Seven AMD 785G-Based Motherboards Rounded Up

MSI 785GM-E65: Features And Hardware

The MSI 785GM-E65 has some nice features. In fact, it's arguably the most fully-featured board in the roundup, even though its size is limited to the smaller microATX form factor. It matches the larger full-ATX Gigabyte board for capabilities, and while it has fewer PCI and PCIe slots, it offers some things that the Gigabyte board does not, like an eSATA port and 128MB of SidePort memory.

In contrast, the 785GM-E65's bundle isn't all that extensive. It consists of manuals, a driver CD, an I/O shield, a single SATA cable, an IDE cable, and a Molex-to-SATA power adapter.

Other features include Active Phase Switching (an AM2+/AM3 feature that disables extra power phases under light loads to save enegy) and Easy OC switch (an on-board switch to set a 10%, 15%, or 20% reference clock overclock without having to enter the BIOS).

While there's only a single 16-lane PCIe 2.0 slot and a single x1 PCIe slot, there are two legacy PCI slots. Everything else is accounted for with two FireWire ports (one internal), internal serial and parallel connectors, floppy and IDE ports, and six SATA ports (one is an external eSATA port). The MSI board also sports Realtek's premium ALC889 audio codec.

The board is well laid out, with connectors and sockets smartly placed along the edges where they belong. The 24-pin ATX power plug is centrally located, and even the floppy and IDE ports are on the correct side of the board. The SATA ports face to the right of the board, but even here MSI has supplied a single easy-to-get-to port, and it can hardly be blamed for trying to save some space on such a small form factor when so many options are included.

  • JohnnyLucky
    Very informative article. Nice to see there are motherboards with different features for different users/tasks.
    Just what i needed to see thanks toms!
  • bpdski
    Great article, I think this shows pretty conclusively that there is no benefit to upgrading to an AM3 based system. If you already have an AM2+ system, you can easily just drop in a new CPU and you system will be every bit as good as a brand new system with DDR3. You just need to make sure your motherboard supports the power requirements of whatever you want to drop in.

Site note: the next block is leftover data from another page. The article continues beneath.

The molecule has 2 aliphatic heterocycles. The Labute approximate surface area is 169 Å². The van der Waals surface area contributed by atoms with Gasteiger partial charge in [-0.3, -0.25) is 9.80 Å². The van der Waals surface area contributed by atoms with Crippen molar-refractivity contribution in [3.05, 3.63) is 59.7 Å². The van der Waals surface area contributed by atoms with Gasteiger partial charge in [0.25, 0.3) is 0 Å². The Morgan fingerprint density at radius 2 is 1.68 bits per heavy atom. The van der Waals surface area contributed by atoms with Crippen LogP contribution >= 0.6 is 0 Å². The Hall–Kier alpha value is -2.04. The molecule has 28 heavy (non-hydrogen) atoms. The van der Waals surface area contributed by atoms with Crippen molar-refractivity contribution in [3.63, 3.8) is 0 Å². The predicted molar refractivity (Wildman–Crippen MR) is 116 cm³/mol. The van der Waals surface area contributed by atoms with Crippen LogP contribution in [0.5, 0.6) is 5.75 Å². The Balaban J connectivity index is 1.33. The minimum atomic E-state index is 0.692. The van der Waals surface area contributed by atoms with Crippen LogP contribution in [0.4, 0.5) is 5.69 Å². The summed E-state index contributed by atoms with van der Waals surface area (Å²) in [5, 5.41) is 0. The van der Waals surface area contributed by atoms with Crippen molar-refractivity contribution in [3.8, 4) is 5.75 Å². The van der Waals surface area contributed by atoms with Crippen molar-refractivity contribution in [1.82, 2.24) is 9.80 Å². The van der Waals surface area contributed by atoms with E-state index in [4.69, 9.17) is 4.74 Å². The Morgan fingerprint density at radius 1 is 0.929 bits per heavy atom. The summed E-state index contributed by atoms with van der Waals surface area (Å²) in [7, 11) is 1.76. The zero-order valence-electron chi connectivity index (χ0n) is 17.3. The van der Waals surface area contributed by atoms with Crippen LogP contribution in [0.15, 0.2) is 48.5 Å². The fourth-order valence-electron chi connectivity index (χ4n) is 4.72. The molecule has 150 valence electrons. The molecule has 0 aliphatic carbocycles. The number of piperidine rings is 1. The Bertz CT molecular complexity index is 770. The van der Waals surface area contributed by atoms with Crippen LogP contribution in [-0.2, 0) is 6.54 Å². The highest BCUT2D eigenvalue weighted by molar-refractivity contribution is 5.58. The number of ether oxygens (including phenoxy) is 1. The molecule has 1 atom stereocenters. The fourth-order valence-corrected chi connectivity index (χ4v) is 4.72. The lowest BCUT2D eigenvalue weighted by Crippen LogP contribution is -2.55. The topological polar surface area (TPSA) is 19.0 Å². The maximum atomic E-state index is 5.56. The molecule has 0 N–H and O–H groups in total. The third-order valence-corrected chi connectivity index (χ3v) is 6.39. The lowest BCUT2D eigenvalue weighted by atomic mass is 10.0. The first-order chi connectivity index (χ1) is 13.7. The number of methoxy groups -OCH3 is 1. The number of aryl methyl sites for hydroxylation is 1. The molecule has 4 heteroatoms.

• jonpaul37
    Hooray AMD for having cheap solutions in these hard-economic times!

    Boo @ Intel! i like the product, but my wallet & Girl do not like the cost!
  • jonpaul37Hooray AMD for having cheap solutions in these hard-economic times!Boo @ Intel! i like the product, but my wallet & Girl do not like the cost!+1
    Girl has more money for clothes!
  • ominous prime
    Well bpdski there is no point upgrading if you're AM2, but if you're building a new PC AM3 is the way to go in terms of your computers longevity. Very informative article.
  • sonofliberty08
    thanks alot for the info , my first choice was allways asus , but now i now what i need when im going to unlock core , and now i saw the benefits of sideport memory .
  • duzcizgi
    We were successful in achieving a 900 MHz stable overclock with the integrated graphics chipset by setting the BIOS to increase northbridge voltage by +.210mV.
    Well, .210 mV = 210 microvolt. I don't think it would make much of a change. Maybe it is 210 mV or, .210 V. :)
  • doron
    "Now we're seeing another benefit for the AM2+/DDR2 boards: both the Foxconn Cinema Premium and Biostar TA785GE 128M are drawing less power than their AM3/DDR3 counterparts."
    How comes? Didn't we all agree a long time ago that ddr3 supposed to be more energy efficient out of the two? (Lower voltage and stuff?)
  • DarkMantle
    Great article, this will help a lot of people to make their AMD budget motherboard choice easier, thank you Don.